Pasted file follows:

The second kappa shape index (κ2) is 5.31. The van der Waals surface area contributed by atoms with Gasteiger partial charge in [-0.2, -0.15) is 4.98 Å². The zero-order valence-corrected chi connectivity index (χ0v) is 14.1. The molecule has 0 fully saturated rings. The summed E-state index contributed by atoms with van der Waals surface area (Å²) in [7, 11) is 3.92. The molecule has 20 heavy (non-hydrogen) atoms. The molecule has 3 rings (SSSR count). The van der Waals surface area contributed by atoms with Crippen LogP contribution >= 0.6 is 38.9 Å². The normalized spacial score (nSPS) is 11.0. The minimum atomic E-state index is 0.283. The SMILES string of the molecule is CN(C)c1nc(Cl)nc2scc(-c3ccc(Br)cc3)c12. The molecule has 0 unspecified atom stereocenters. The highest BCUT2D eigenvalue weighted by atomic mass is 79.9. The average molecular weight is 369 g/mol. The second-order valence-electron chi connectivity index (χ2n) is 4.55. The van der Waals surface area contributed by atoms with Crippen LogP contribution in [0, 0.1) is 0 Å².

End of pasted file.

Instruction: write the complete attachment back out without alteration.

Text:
The second kappa shape index (κ2) is 5.31. The van der Waals surface area contributed by atoms with Gasteiger partial charge in [-0.2, -0.15) is 4.98 Å². The zero-order valence-corrected chi connectivity index (χ0v) is 14.1. The molecule has 0 fully saturated rings. The summed E-state index contributed by atoms with van der Waals surface area (Å²) in [7, 11) is 3.92. The molecule has 20 heavy (non-hydrogen) atoms. The molecule has 3 rings (SSSR count). The van der Waals surface area contributed by atoms with Crippen LogP contribution >= 0.6 is 38.9 Å². The normalized spacial score (nSPS) is 11.0. The minimum atomic E-state index is 0.283. The SMILES string of the molecule is CN(C)c1nc(Cl)nc2scc(-c3ccc(Br)cc3)c12. The molecule has 0 unspecified atom stereocenters. The highest BCUT2D eigenvalue weighted by atomic mass is 79.9. The average molecular weight is 369 g/mol. The second-order valence-electron chi connectivity index (χ2n) is 4.55. The van der Waals surface area contributed by atoms with Crippen LogP contribution in [0, 0.1) is 0 Å².